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Different character sets on Unix/Windows? Whats happening?

 
Joshua White
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All,

when reading a text file containing latin characters (such as the � character), I can read the file and display its contents to the console on windows without a problem.

When I do the same on unix, the special characters are replaced by the '?' character. The strange thing is that when I do a "more" on the command, unix displays the special characters correctly.

If it were a character set thing, I would expect unix to display the file incorrectly using the "more" command.

Any idea what is going on here?

Regards,

Joshua
 
Paul Clapham
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You didn't post any code but I expect you are reading the text file without specifying any charset (encoding). And yes, the default charset is different in different environments.

To specify the charset to use, use an InputStreamReader like this:To decide what charset to use, that's a bit more difficult. If you created the file yourself on Windows without specifying a charset (you would use an OutputStreamWriter to do that), then you used the default charset for Windows. On my Windows box that's "cp1252" but in general it's the value of the "file.encoding" Java system property.
 
Joshua White
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Using the following:



I have run the above with no luck. I still receive only question marks. Any other ideas?

Regards,

Joshua
 
Paul Clapham
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You read the data into the program. Then you write it out again. You've changed the way you read the file several times with no changes. That suggests to me, at least, that the problem is not with the reading half of the program.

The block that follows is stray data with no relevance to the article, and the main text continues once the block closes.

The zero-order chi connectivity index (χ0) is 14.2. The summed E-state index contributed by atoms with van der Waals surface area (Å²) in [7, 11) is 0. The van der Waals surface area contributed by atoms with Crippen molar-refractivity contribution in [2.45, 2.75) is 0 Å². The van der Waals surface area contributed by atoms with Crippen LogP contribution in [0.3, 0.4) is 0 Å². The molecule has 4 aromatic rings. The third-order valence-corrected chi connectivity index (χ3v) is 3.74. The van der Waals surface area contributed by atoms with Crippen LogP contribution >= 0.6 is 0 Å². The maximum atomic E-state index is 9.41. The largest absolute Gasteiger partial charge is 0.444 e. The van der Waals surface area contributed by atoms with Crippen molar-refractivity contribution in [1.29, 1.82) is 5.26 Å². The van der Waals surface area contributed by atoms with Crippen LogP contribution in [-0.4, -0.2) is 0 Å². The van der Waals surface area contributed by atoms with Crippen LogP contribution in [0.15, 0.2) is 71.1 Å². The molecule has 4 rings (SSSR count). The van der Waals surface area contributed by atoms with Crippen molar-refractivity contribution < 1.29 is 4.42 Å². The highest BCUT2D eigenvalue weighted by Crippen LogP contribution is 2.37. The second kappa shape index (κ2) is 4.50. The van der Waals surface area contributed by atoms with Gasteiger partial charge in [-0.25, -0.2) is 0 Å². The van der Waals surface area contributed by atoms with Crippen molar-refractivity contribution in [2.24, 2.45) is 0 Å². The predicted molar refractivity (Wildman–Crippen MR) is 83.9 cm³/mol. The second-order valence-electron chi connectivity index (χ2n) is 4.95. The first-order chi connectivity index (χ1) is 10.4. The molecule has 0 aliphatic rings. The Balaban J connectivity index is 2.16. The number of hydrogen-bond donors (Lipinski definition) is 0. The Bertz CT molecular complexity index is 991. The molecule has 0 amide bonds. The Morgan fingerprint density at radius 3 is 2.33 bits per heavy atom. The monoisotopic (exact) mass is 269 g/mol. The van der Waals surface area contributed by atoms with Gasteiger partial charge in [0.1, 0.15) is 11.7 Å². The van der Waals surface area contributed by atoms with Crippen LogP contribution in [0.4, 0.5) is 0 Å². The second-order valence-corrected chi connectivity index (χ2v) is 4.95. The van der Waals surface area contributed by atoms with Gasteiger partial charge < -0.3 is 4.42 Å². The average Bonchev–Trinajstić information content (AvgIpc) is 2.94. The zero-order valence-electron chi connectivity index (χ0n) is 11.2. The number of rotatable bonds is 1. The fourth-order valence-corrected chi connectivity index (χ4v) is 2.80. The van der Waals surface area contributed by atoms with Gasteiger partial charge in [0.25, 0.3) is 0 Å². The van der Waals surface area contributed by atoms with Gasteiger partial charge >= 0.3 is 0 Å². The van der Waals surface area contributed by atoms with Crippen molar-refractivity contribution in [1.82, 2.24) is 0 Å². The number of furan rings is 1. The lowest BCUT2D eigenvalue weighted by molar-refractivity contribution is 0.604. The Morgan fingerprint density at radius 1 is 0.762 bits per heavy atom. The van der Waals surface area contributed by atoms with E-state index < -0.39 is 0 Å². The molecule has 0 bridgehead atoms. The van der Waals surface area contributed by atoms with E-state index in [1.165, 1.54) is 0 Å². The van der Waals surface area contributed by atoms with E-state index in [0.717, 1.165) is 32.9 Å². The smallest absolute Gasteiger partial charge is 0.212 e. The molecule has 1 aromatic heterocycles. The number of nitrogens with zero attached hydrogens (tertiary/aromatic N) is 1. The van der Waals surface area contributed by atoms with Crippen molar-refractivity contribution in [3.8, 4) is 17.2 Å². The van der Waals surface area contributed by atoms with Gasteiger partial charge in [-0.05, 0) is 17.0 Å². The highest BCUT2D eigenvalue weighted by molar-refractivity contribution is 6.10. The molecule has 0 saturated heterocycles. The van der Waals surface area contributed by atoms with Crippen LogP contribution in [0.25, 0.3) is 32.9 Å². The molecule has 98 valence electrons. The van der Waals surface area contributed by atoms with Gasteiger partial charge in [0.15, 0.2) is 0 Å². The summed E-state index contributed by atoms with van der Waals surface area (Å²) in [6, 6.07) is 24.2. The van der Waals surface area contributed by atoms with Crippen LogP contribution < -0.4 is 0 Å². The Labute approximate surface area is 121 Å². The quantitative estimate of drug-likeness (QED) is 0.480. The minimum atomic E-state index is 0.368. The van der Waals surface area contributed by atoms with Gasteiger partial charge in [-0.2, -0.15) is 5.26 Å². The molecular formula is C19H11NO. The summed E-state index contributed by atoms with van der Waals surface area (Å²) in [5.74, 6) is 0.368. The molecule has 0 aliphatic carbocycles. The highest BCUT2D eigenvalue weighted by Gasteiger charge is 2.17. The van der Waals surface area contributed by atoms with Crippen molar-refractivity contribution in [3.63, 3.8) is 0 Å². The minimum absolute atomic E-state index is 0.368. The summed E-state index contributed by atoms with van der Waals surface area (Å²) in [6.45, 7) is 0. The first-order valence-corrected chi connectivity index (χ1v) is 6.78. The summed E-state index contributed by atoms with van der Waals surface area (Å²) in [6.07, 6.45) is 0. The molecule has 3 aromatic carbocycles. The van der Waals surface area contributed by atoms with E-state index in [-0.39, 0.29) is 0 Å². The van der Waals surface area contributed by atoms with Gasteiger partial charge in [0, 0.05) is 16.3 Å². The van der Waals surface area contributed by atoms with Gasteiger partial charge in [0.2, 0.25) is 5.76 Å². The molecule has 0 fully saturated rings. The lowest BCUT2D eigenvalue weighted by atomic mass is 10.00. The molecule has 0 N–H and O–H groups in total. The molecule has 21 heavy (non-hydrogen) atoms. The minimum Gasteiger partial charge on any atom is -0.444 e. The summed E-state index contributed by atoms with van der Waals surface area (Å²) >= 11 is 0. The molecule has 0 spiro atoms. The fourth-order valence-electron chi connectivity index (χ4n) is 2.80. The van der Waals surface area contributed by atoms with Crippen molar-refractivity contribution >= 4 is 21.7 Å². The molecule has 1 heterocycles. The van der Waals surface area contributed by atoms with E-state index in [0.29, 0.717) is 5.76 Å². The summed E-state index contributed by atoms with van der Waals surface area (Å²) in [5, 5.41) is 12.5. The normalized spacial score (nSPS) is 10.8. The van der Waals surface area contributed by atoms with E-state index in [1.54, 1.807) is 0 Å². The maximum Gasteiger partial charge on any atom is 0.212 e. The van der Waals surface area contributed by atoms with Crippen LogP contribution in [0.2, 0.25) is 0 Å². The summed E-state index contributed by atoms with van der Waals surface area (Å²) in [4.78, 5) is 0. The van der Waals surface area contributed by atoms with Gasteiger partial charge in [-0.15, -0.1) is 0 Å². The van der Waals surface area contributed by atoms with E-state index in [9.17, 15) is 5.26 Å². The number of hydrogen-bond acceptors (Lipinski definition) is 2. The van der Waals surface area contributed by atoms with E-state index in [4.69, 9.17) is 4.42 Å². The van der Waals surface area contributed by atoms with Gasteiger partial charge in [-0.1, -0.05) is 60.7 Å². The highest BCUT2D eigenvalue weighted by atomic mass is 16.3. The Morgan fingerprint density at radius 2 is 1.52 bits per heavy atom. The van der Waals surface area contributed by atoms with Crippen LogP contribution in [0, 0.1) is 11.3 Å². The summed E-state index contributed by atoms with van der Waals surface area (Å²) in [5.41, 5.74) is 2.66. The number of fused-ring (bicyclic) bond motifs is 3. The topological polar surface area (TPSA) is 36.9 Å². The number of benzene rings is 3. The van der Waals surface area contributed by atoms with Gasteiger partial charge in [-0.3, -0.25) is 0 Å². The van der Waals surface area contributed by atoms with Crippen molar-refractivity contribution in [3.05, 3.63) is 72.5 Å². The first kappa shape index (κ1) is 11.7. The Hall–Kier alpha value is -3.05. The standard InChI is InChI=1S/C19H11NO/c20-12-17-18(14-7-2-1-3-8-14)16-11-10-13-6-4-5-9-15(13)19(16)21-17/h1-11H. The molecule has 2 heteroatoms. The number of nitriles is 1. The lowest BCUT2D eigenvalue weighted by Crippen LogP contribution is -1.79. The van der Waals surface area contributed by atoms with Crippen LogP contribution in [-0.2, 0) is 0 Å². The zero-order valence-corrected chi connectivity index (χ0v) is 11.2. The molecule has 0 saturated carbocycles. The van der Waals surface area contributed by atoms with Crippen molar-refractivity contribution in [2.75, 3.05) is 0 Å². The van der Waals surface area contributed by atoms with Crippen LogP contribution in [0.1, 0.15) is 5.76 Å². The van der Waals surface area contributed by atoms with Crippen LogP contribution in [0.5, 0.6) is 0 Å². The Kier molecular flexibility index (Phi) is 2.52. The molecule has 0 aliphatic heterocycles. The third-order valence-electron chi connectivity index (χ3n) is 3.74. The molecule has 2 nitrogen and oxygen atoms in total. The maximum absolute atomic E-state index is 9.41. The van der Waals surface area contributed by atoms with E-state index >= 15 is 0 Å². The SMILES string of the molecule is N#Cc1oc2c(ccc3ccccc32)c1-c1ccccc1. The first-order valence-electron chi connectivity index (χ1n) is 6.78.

It would be easier just to put some code in your program like Or if you get something else, thenThen that would persuade me whether System.out.print doesn't handle those characters correctly. I know it doesn't on Windows (you get some other character instead) because the DOS code page isn't the same as the file charset, but I'm not familiar with Unix consoles. A console may not be a reliable testing device.

[Edited to have correct syntax]
[ December 14, 2005: Message edited by: Paul Clapham ]
 
Stefan Wagner
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I guess your environment is set up differently for normal operations, and for less:

 
Ajay Reddy
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I spent the last four days trying to figure this one and finally someone told me about this --

When starting up your JVM specify this option "-Dfile.encoding=ISO-8859-1"
This did the trick for me. I know this is an old post but thought people looking for this thread would find an answer.
 
Mr. C Lamont Gilbert
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Perhaps we can know which Linux? Some are UTF-8 and some are not.
 
I agree. Here's the link: http://aspose.com/file-tools
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